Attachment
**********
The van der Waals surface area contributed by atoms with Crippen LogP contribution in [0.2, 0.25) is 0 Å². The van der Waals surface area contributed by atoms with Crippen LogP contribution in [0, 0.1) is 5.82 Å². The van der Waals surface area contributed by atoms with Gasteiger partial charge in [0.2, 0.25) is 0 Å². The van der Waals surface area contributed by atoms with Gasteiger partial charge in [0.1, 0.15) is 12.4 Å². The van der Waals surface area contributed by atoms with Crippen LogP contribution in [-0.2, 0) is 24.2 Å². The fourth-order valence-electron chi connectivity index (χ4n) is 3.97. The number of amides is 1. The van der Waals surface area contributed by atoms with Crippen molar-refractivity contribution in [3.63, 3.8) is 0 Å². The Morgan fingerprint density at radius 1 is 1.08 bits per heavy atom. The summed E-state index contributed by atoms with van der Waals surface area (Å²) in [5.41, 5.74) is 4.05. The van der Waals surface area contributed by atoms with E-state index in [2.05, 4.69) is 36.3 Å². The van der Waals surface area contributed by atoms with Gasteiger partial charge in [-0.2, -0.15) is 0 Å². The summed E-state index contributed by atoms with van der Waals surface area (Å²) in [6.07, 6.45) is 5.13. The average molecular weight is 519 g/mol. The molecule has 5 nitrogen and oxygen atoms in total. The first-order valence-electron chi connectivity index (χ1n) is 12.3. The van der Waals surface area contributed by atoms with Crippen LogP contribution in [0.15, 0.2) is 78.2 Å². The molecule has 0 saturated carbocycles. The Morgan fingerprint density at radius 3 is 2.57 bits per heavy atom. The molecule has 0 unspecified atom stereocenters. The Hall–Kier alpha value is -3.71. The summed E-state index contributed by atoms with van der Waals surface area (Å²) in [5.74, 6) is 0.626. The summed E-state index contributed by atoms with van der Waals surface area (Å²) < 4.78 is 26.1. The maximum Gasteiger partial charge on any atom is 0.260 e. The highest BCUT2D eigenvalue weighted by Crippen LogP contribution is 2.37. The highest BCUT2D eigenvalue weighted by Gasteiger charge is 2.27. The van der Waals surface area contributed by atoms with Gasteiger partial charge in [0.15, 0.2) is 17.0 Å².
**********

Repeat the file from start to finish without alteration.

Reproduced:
The van der Waals surface area contributed by atoms with Crippen LogP contribution in [0.2, 0.25) is 0 Å². The van der Waals surface area contributed by atoms with Crippen LogP contribution in [0, 0.1) is 5.82 Å². The van der Waals surface area contributed by atoms with Gasteiger partial charge in [0.2, 0.25) is 0 Å². The van der Waals surface area contributed by atoms with Gasteiger partial charge in [0.1, 0.15) is 12.4 Å². The van der Waals surface area contributed by atoms with Crippen LogP contribution in [-0.2, 0) is 24.2 Å². The fourth-order valence-electron chi connectivity index (χ4n) is 3.97. The number of amides is 1. The van der Waals surface area contributed by atoms with Crippen molar-refractivity contribution in [3.63, 3.8) is 0 Å². The Morgan fingerprint density at radius 1 is 1.08 bits per heavy atom. The summed E-state index contributed by atoms with van der Waals surface area (Å²) in [5.41, 5.74) is 4.05. The van der Waals surface area contributed by atoms with E-state index in [2.05, 4.69) is 36.3 Å². The van der Waals surface area contributed by atoms with Gasteiger partial charge in [-0.2, -0.15) is 0 Å². The summed E-state index contributed by atoms with van der Waals surface area (Å²) in [6.07, 6.45) is 5.13. The average molecular weight is 519 g/mol. The molecule has 5 nitrogen and oxygen atoms in total. The first-order valence-electron chi connectivity index (χ1n) is 12.3. The van der Waals surface area contributed by atoms with Crippen LogP contribution in [0.15, 0.2) is 78.2 Å². The molecule has 0 saturated carbocycles. The Morgan fingerprint density at radius 3 is 2.57 bits per heavy atom. The molecule has 0 unspecified atom stereocenters. The Hall–Kier alpha value is -3.71. The summed E-state index contributed by atoms with van der Waals surface area (Å²) in [5.74, 6) is 0.626. The summed E-state index contributed by atoms with van der Waals surface area (Å²) < 4.78 is 26.1. The maximum Gasteiger partial charge on any atom is 0.260 e. The highest BCUT2D eigenvalue weighted by Crippen LogP contribution is 2.37. The highest BCUT2D eigenvalue weighted by Gasteiger charge is 2.27. The van der Waals surface area contributed by atoms with Gasteiger partial charge in [0.15, 0.2) is 17.0 Å².